Susa Pop: We found the partners through our network and workshops to which we had been invited to beforehand. It was a really great experience to work with the partners of MFF2010 (Marie-Laure from iMAL, Brussels / Minna Tarkka from m-cult, Helsinki / Stefan Mittlboeck from Ars Electronica Futurelab, Linz / Nerea Calvillo from Medialab-Prado, Madrid, Ezster Bircsak from Kitchen Budapest). On one hand they were very professional which is important for a pilot project like MFFE and on the other hand it functioned very well from an energetic point of view. We have been working with a method called ‘Action Research’: planning intervention evaluation. From the very beginning we organised workshops, round tables, test screenings to develop the project in a collaborative process. It was an enriching exprience as we all worked for the common goal of realising the European Media Facades Festival but were also based in our local cities which shaped different conditions of political, cultural and regulative issues of public authorities and business models of the screensholders it was a kind of comparative study.
Silvia Bertolotti: Could you explain further the idea of “Human screens”, one of the central and most interesting themes of the Festival?
Susa Pop: ‘Human Screens’ was one curatorial topic which makes visible the processes of the human body in interaction with the media facade. One good example is Air Hunger by Hanna Haaslahti: people could participate in the projection by wearing a wireless breath rate-monitoring belt around their chest. The belt was given to one person at a time and he/she could walk freely in front of the projection area, while producing an undulating landscape in real time via the Bluetooth modem. The principle of visualisation of the breathing pattern is simple. Inhaling creates rising contours and exhaling descending contours ontop of the landscape. The breath-generated landscape carried a lonely character that moved along the slopes and hills created through the inhale/exhale pattern. Instead of being identified with the character, the participant created the condition for his journey.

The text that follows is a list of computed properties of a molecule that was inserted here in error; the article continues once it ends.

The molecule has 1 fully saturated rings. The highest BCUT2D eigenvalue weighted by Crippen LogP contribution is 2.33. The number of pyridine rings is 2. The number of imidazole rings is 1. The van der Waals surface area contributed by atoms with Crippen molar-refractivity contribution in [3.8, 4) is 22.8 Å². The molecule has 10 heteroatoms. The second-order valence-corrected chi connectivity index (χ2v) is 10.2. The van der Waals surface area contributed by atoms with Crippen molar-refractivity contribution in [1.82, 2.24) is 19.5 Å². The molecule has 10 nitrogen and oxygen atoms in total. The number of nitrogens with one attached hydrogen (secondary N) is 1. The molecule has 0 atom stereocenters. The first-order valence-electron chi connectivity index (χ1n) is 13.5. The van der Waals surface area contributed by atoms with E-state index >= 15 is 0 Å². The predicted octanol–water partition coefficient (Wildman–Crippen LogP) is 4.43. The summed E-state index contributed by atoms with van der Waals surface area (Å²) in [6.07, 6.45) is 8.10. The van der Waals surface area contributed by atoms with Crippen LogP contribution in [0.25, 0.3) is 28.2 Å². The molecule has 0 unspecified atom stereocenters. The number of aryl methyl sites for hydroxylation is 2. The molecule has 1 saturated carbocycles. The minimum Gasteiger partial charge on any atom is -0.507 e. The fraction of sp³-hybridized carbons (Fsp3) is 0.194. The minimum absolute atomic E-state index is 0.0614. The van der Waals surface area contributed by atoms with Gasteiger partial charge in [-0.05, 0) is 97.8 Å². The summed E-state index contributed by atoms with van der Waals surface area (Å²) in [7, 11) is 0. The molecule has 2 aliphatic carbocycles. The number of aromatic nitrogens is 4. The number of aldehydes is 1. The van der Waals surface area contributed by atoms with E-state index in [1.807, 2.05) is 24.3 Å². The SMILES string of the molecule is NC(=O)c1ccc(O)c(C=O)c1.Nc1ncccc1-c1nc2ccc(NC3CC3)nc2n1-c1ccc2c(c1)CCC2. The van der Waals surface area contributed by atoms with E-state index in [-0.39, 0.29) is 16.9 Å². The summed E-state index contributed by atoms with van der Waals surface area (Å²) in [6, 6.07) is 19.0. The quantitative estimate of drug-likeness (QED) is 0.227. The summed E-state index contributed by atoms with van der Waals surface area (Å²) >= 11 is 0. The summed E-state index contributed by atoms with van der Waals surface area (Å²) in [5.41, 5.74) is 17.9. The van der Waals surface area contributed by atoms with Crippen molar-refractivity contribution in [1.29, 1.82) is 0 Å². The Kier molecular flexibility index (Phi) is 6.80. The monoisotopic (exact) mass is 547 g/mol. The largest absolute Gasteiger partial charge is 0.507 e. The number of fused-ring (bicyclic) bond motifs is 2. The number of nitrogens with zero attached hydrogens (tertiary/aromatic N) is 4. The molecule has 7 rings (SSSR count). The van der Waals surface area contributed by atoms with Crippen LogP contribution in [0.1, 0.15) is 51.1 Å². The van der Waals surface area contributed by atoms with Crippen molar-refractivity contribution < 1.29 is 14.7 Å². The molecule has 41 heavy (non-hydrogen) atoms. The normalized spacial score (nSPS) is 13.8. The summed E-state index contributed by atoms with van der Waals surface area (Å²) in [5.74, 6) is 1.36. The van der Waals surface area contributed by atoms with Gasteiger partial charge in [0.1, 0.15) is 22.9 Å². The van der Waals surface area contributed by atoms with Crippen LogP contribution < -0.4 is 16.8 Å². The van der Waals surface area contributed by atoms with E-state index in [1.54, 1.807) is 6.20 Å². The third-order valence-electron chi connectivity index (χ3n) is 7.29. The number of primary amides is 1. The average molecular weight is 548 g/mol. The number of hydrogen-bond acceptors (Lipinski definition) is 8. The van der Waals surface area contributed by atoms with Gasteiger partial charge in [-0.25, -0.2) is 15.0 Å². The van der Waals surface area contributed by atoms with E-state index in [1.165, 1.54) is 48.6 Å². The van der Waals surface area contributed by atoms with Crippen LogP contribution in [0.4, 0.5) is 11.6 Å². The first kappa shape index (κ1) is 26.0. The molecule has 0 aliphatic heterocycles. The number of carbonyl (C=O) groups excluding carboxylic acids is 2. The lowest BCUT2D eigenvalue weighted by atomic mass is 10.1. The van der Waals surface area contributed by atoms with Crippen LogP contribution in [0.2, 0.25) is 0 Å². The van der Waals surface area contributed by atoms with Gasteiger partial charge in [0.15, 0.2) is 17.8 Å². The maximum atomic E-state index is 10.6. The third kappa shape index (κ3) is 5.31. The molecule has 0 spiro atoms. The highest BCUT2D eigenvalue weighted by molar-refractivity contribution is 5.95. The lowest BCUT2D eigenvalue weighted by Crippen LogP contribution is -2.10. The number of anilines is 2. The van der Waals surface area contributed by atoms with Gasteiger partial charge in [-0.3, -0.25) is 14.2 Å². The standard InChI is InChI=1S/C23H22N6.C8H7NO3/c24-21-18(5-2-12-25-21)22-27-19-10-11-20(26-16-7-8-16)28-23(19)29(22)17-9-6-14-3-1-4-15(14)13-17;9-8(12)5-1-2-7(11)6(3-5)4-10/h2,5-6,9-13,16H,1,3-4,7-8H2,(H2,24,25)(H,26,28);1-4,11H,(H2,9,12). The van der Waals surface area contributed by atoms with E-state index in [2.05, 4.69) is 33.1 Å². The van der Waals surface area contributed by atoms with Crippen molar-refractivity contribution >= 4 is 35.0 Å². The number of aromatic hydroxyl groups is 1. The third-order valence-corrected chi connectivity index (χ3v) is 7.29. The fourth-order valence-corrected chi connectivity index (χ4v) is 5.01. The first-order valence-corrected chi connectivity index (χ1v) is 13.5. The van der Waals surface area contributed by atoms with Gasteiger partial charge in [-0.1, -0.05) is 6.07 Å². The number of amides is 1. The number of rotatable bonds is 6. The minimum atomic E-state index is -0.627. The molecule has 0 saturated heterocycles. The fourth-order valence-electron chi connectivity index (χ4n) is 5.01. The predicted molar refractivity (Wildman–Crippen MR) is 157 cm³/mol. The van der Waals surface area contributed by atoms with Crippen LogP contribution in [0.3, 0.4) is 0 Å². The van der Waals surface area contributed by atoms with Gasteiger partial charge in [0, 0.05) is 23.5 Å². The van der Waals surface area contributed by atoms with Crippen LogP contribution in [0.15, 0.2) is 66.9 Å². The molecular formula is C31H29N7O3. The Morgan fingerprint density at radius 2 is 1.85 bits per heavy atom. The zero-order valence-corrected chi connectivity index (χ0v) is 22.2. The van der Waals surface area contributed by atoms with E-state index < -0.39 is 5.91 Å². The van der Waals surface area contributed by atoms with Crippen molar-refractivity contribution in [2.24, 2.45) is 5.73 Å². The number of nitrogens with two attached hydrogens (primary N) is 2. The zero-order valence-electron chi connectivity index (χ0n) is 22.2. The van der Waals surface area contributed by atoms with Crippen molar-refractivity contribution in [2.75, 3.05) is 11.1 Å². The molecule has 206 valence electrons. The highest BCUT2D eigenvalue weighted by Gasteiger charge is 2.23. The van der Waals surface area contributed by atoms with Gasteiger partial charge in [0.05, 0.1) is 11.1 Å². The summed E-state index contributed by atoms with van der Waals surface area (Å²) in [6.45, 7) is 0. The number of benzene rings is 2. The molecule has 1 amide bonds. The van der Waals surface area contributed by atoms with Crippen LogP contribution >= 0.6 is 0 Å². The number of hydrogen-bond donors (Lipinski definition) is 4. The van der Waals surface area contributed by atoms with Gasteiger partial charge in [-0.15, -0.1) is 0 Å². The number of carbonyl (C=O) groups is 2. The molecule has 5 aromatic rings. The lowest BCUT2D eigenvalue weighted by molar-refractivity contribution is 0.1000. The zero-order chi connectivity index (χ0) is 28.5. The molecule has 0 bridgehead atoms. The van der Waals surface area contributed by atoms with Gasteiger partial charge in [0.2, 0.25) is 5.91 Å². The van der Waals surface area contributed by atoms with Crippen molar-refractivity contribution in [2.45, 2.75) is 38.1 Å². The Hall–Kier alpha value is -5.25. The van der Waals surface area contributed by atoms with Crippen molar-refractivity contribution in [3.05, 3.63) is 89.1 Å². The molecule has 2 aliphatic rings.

Silvia Bertolotti: Why is the idea of “connected cities” so important in this project, beyond the technical use of joint broadcasting events?
Susa Pop: The main questions have been how to create site-specific content to connect the local public virtually with other European places. What are new artistic communication forms that function in a local and networked community and can contribute to intercultural exchange?
Silvia Bertolotti: Another theme of the MFFE is the building of communities, urban activism and the public interaction (a sort of 2.0 audience). What is the role of both technology and urban development in all this??
Susa Pop:Technologies like motion tracking cameras, mobile devices, software development set up interfaces / access with the media facades and the screens and create an interactionfield and communication platform for the public audience. Through the participatory process people start to communicate with each other. In the best case it contributes to community building and identification with the public place and its local scenes.
Silvia Bertolotti: I’d like to approach one of the key-elements of the MFFE: “Media Facades and Screens”. What is its importance and challenge in contemporary culture? Is it something, in you opinion, more related to new communications, digital arts or rather urbanism?
Susa Pop: Media Facades and Urban Screens is a new communication medium that lies between the spheres of public space and the digital worlds. The public audience acts on several medial levels: in the public space, as an actor on the digital stages of the media facades, in the internet and on the media facades of the networked infrastructure: Urban Screens are an interface format of new communications, digital arts and urbanism.